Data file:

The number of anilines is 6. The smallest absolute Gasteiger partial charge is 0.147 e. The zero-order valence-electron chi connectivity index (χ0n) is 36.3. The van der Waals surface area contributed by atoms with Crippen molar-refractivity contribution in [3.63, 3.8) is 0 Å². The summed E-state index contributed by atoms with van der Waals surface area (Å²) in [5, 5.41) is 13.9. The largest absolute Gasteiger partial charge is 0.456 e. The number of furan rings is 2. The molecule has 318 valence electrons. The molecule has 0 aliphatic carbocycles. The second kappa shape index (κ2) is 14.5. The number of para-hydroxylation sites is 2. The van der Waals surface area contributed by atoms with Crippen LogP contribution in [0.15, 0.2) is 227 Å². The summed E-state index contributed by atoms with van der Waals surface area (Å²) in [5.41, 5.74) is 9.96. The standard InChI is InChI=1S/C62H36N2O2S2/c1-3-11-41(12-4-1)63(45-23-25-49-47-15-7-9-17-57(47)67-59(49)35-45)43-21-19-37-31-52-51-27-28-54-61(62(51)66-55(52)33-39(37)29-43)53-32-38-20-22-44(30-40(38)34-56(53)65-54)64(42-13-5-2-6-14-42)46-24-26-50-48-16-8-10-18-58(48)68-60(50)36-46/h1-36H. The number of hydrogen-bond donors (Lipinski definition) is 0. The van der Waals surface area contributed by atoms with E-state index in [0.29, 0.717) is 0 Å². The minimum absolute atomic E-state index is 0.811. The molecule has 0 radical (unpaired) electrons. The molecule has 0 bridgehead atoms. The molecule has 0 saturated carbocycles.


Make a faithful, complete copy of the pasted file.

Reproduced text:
The number of anilines is 6. The smallest absolute Gasteiger partial charge is 0.147 e. The zero-order valence-electron chi connectivity index (χ0n) is 36.3. The van der Waals surface area contributed by atoms with Crippen molar-refractivity contribution in [3.63, 3.8) is 0 Å². The summed E-state index contributed by atoms with van der Waals surface area (Å²) in [5, 5.41) is 13.9. The largest absolute Gasteiger partial charge is 0.456 e. The number of furan rings is 2. The molecule has 318 valence electrons. The molecule has 0 aliphatic carbocycles. The second kappa shape index (κ2) is 14.5. The number of para-hydroxylation sites is 2. The van der Waals surface area contributed by atoms with Crippen LogP contribution in [0.15, 0.2) is 227 Å². The summed E-state index contributed by atoms with van der Waals surface area (Å²) in [5.41, 5.74) is 9.96. The standard InChI is InChI=1S/C62H36N2O2S2/c1-3-11-41(12-4-1)63(45-23-25-49-47-15-7-9-17-57(47)67-59(49)35-45)43-21-19-37-31-52-51-27-28-54-61(62(51)66-55(52)33-39(37)29-43)53-32-38-20-22-44(30-40(38)34-56(53)65-54)64(42-13-5-2-6-14-42)46-24-26-50-48-16-8-10-18-58(48)68-60(50)36-46/h1-36H. The number of hydrogen-bond donors (Lipinski definition) is 0. The van der Waals surface area contributed by atoms with E-state index in [0.29, 0.717) is 0 Å². The minimum absolute atomic E-state index is 0.811. The molecule has 0 radical (unpaired) electrons. The molecule has 0 bridgehead atoms. The molecule has 0 saturated carbocycles.